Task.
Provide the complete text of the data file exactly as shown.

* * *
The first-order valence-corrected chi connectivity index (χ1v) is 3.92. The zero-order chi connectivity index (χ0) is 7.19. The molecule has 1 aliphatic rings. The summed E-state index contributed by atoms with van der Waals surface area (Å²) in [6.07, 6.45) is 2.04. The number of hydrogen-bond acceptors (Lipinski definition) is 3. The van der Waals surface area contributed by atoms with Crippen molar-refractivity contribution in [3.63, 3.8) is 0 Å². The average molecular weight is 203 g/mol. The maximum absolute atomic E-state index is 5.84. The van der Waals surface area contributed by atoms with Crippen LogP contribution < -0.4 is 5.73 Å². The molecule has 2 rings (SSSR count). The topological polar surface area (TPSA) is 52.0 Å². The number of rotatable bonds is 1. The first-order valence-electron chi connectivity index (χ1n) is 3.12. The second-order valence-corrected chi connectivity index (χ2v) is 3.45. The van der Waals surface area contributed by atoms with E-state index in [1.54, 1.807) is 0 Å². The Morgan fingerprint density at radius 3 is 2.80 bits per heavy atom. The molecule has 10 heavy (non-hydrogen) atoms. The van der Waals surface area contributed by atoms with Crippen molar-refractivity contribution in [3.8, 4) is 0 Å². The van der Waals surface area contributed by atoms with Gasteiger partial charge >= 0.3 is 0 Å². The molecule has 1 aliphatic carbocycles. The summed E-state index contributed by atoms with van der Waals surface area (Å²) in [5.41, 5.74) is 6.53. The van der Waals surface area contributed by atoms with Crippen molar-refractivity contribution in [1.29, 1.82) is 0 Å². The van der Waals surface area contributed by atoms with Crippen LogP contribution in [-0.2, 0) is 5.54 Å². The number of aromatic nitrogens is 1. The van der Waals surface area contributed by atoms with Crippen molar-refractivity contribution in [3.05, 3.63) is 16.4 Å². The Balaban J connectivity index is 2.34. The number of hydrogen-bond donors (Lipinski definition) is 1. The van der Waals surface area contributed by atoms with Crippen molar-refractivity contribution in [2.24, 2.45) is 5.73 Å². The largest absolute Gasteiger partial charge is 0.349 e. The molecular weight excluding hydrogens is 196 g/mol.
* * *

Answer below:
The first-order valence-corrected chi connectivity index (χ1v) is 3.92. The zero-order chi connectivity index (χ0) is 7.19. The molecule has 1 aliphatic rings. The summed E-state index contributed by atoms with van der Waals surface area (Å²) in [6.07, 6.45) is 2.04. The number of hydrogen-bond acceptors (Lipinski definition) is 3. The van der Waals surface area contributed by atoms with Crippen molar-refractivity contribution in [3.63, 3.8) is 0 Å². The average molecular weight is 203 g/mol. The maximum absolute atomic E-state index is 5.84. The van der Waals surface area contributed by atoms with Crippen LogP contribution < -0.4 is 5.73 Å². The molecule has 2 rings (SSSR count). The topological polar surface area (TPSA) is 52.0 Å². The number of rotatable bonds is 1. The first-order valence-electron chi connectivity index (χ1n) is 3.12. The second-order valence-corrected chi connectivity index (χ2v) is 3.45. The van der Waals surface area contributed by atoms with E-state index in [1.54, 1.807) is 0 Å². The Morgan fingerprint density at radius 3 is 2.80 bits per heavy atom. The molecule has 10 heavy (non-hydrogen) atoms. The van der Waals surface area contributed by atoms with Crippen molar-refractivity contribution in [3.8, 4) is 0 Å². The van der Waals surface area contributed by atoms with Gasteiger partial charge >= 0.3 is 0 Å². The molecule has 1 aliphatic carbocycles. The summed E-state index contributed by atoms with van der Waals surface area (Å²) in [5.41, 5.74) is 6.53. The van der Waals surface area contributed by atoms with Crippen molar-refractivity contribution in [1.29, 1.82) is 0 Å². The van der Waals surface area contributed by atoms with Crippen LogP contribution in [-0.2, 0) is 5.54 Å². The number of aromatic nitrogens is 1. The van der Waals surface area contributed by atoms with Crippen molar-refractivity contribution in [3.05, 3.63) is 16.4 Å². The Balaban J connectivity index is 2.34. The number of hydrogen-bond donors (Lipinski definition) is 1. The van der Waals surface area contributed by atoms with Crippen molar-refractivity contribution in [2.24, 2.45) is 5.73 Å². The largest absolute Gasteiger partial charge is 0.349 e. The molecular weight excluding hydrogens is 196 g/mol.